Wednesday, December 26, 2018

2018 in Review: April through June

I made a really big list

It's that time of year again! I started making these lists because I'm a list kind of person, but they've become so much more. I've found myself returning to them time and again almost like a scrapbook. It's been a nice way to reflect, remember, and reminisce.

Jamaica Inn by Daphne du Maurier
Ugh, this book. April started out kind of meh, but not a total wash. I love Daphne du Maurier's ability to create atmosphere, and she nailed the spooky moors here. Too bad the book was filled with awful characters and a plot that took absolutely forever to go anywhere. It was weird, but the experience made me flash back to middle school where even good books (like Call of the Wild) were turned into awful slogs because I knew I'd have to answer stupid questions about foreshadowing and themes and stuff like that instead of just reading for enjoyment. I couldn't shake that feeling and it seriously ruined things for me. Thanks, school.

The Silent Companions by Laura Purcell
Apparently something in me decided that April was for chilling reads because I carried on with the mood set by Jamaica Inn. Even though it was April and that's supposed to be spring and warmth, it was so cold! I mean, objectively I guess the low 60s isn't exactly cold, but I still haven't been able to shake Texas weather and I'm used to April being in the high 70s/low 80s. So there I was, huddled under blankets and wearing sweaters reading about drafty mansions and midnight hauntings. I was looking forward to this book and so when I was sent a review copy I dove right in. It didn't let me down. A lot of the details actually faded from my memory, but the creepy, menacing feelings linger. Definitely a good one.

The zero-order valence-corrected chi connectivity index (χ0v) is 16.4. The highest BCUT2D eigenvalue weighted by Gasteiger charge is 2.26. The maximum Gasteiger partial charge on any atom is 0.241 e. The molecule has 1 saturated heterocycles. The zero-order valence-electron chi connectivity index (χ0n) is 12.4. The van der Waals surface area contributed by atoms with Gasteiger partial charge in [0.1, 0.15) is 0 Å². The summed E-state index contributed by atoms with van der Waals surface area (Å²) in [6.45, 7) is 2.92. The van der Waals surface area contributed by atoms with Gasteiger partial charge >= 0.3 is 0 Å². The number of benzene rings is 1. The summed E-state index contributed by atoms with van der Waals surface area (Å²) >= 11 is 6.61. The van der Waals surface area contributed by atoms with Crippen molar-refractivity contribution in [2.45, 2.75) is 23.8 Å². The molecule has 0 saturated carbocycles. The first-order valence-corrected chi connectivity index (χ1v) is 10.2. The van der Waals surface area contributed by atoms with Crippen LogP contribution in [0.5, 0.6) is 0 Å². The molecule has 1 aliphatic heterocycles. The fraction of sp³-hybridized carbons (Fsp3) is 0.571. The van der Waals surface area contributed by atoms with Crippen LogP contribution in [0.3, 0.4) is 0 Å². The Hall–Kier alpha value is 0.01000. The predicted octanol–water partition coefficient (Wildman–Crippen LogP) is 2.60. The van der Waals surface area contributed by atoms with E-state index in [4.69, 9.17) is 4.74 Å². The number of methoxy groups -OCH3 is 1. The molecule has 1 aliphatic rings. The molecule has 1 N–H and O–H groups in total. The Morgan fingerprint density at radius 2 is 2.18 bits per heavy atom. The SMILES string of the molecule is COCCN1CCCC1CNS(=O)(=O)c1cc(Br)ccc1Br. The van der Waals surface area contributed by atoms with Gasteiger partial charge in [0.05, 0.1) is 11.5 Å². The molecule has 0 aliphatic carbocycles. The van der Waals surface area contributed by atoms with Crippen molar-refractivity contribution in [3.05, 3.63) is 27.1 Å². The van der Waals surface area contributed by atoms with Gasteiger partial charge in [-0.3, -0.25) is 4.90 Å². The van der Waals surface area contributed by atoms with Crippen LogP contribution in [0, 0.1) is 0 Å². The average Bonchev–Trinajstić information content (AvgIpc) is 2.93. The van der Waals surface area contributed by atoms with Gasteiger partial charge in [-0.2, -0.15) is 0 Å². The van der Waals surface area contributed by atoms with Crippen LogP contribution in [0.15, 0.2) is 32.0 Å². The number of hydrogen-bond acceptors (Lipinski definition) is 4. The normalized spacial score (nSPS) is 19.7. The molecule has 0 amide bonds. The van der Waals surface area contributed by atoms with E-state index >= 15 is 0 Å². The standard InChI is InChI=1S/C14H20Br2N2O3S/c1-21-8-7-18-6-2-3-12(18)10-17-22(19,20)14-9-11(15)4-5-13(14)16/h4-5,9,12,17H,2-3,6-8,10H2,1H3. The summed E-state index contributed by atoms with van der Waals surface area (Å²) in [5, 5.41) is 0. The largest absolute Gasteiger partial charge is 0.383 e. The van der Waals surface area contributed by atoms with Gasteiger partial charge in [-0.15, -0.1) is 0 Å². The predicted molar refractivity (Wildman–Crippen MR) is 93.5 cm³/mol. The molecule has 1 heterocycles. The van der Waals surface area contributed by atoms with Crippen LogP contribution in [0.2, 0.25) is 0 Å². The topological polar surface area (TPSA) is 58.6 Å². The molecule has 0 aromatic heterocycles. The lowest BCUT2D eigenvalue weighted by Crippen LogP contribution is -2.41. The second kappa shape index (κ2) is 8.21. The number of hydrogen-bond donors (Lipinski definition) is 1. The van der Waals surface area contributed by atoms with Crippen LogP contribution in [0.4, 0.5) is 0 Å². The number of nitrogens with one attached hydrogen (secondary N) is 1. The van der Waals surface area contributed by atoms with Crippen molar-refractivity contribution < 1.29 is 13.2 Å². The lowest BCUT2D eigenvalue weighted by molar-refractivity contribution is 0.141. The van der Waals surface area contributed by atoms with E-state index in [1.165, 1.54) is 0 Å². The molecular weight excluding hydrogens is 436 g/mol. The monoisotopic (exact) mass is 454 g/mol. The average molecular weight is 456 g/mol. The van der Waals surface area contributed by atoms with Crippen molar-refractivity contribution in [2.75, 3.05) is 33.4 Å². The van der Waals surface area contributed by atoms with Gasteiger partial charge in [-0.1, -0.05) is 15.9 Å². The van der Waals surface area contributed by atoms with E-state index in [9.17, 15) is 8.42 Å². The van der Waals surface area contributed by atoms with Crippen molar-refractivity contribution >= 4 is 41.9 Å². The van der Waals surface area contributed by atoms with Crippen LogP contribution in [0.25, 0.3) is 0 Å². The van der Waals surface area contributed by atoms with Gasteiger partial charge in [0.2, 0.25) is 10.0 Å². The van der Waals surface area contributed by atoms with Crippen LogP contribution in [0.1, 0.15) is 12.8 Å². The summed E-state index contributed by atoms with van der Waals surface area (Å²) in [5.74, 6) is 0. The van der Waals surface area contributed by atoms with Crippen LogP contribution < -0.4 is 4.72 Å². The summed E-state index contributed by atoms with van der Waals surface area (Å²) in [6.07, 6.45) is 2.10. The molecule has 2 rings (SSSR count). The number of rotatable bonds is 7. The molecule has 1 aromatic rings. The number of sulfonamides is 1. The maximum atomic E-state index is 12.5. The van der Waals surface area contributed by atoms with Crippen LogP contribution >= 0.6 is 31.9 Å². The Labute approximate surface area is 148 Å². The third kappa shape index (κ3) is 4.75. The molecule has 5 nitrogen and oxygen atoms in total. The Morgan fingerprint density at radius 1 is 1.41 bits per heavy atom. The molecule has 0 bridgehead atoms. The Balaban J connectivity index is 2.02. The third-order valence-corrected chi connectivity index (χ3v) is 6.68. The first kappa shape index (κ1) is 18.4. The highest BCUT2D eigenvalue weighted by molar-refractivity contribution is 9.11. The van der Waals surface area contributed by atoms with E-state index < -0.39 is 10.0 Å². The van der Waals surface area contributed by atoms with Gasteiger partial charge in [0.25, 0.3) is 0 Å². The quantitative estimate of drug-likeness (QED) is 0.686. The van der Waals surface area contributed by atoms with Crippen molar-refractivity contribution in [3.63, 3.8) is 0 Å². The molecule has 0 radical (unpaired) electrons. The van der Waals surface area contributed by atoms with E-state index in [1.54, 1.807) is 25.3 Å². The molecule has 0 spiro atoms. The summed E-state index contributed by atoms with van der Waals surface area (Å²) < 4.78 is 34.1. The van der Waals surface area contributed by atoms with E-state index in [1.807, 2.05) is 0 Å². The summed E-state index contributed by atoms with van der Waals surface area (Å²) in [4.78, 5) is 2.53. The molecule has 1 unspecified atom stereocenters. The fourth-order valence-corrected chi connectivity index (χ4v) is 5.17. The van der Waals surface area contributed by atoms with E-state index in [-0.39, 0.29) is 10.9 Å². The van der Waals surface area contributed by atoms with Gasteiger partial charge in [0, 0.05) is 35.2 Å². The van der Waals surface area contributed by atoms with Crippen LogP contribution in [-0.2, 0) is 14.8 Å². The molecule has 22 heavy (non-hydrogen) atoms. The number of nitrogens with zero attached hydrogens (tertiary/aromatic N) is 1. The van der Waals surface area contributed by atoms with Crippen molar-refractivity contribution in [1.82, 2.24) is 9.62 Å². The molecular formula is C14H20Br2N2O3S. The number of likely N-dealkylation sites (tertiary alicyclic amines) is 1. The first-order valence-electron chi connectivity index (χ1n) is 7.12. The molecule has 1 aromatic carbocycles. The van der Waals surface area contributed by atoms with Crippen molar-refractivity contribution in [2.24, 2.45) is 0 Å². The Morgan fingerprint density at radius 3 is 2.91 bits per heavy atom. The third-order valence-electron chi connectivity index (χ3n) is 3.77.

Valley of the King by Cecelia Holland
I really, really wanted to read more historical books this year, so I decided it had been long enough since my last historical read and it was time for another. Last year's The Visitors was still lingering in my mind and so I decided to seek out another King Tut/Howard Carter book. Well, this was a miss. Ish. It was still interesting in its way and I'm hard pressed not to enjoy reading about historical stuff. But, oh my gosh, that second half. What happened? I felt like I was reading weird fan fiction. This was a bizarre experience.

Powder and Patch by Georgette Heyer